This competitive grant program is the key mechanism that CSANR has to engage a broad, interdisciplinary spectrum of WSU faculty in projects that further the development, understanding, and use of biologically intensive and/or organic principles, practices, and technologies to improve the sustainability of agriculture and food systems in Washington State. Read more »
Posted by David Granatstein | September 5, 2014
Every year the second week in September (7th-13th this year) is designated as Washington Organic Week (WOW!) to celebrate the organic farmers, farms and food and the bounty of the harvest in our state (learn more HERE). Nationally, the organic sector did well in 2013, reaching $32.3 billion in retail food sales, up 11.4% from the previous year (Organic Trade Association, 2014). The steady growth in demand can be seen in Figure 1 below.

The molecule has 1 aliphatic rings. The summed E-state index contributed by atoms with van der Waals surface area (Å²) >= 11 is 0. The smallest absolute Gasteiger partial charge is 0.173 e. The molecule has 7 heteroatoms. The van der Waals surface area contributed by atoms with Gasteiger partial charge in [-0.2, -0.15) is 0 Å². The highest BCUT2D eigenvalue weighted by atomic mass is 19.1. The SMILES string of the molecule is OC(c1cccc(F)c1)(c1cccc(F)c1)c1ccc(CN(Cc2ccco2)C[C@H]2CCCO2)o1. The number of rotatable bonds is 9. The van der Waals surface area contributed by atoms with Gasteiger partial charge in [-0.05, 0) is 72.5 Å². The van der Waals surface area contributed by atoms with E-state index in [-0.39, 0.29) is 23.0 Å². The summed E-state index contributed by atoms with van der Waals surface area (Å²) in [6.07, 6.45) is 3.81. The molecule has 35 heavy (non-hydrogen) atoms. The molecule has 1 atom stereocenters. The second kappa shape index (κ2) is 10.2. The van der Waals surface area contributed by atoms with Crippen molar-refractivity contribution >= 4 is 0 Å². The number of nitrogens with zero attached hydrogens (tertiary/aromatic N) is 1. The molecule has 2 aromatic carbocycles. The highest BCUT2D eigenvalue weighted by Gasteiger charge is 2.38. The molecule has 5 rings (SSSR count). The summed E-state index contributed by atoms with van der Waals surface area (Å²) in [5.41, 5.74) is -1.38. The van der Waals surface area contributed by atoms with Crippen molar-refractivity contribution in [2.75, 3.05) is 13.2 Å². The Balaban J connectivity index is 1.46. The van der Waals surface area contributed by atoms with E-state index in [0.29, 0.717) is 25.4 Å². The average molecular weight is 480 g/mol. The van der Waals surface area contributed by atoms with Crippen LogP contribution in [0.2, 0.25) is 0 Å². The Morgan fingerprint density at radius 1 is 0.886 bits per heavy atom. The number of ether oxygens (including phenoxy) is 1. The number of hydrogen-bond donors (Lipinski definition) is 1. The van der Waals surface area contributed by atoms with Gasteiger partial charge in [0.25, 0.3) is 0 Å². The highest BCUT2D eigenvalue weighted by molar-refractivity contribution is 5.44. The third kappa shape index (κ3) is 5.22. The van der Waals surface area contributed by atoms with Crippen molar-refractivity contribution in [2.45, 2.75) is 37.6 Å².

Filed under Organic Farming
New Meta-Analysis Identifies Three Significant Benefits Associated With Organically Grown Plant-Based Foods
Posted by Chuck Benbrook | July 11, 2014
There have been four progressively rigorous meta-analyses published since 2009 focusing on differences in the nutritional quality and safety of organic versus conventional food. The latest comes out July 15, 2014 in the British Journal of Nutrition (BJN). I was the sole American scientist on the mostly European research team that produced the BJN paper: